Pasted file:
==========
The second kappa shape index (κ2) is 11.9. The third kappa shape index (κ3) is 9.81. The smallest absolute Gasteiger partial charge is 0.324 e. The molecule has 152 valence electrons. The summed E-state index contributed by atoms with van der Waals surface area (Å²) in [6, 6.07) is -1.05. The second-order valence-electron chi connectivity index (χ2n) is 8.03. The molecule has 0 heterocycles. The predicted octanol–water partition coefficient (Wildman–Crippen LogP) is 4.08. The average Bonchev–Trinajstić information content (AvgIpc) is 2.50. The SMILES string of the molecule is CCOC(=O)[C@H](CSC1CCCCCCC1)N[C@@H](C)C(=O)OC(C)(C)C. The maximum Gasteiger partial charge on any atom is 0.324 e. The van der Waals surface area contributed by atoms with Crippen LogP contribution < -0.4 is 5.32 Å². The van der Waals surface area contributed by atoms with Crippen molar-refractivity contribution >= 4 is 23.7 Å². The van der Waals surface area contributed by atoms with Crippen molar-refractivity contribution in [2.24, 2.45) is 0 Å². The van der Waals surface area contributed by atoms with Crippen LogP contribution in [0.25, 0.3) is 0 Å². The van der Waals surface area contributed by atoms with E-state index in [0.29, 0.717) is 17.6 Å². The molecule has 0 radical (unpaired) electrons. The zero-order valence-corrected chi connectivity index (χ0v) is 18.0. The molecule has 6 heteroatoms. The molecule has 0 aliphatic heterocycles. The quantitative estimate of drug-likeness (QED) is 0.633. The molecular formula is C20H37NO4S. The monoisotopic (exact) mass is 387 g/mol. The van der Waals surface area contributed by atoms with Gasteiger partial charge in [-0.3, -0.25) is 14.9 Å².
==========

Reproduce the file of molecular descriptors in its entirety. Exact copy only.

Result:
The second kappa shape index (κ2) is 11.9. The third kappa shape index (κ3) is 9.81. The smallest absolute Gasteiger partial charge is 0.324 e. The molecule has 152 valence electrons. The summed E-state index contributed by atoms with van der Waals surface area (Å²) in [6, 6.07) is -1.05. The second-order valence-electron chi connectivity index (χ2n) is 8.03. The molecule has 0 heterocycles. The predicted octanol–water partition coefficient (Wildman–Crippen LogP) is 4.08. The average Bonchev–Trinajstić information content (AvgIpc) is 2.50. The SMILES string of the molecule is CCOC(=O)[C@H](CSC1CCCCCCC1)N[C@@H](C)C(=O)OC(C)(C)C. The maximum Gasteiger partial charge on any atom is 0.324 e. The van der Waals surface area contributed by atoms with Crippen LogP contribution < -0.4 is 5.32 Å². The van der Waals surface area contributed by atoms with Crippen molar-refractivity contribution >= 4 is 23.7 Å². The van der Waals surface area contributed by atoms with Crippen molar-refractivity contribution in [2.24, 2.45) is 0 Å². The van der Waals surface area contributed by atoms with Crippen LogP contribution in [0.25, 0.3) is 0 Å². The van der Waals surface area contributed by atoms with E-state index in [0.29, 0.717) is 17.6 Å². The molecule has 0 radical (unpaired) electrons. The zero-order valence-corrected chi connectivity index (χ0v) is 18.0. The molecule has 6 heteroatoms. The molecule has 0 aliphatic heterocycles. The quantitative estimate of drug-likeness (QED) is 0.633. The molecular formula is C20H37NO4S. The monoisotopic (exact) mass is 387 g/mol. The van der Waals surface area contributed by atoms with Gasteiger partial charge in [-0.3, -0.25) is 14.9 Å².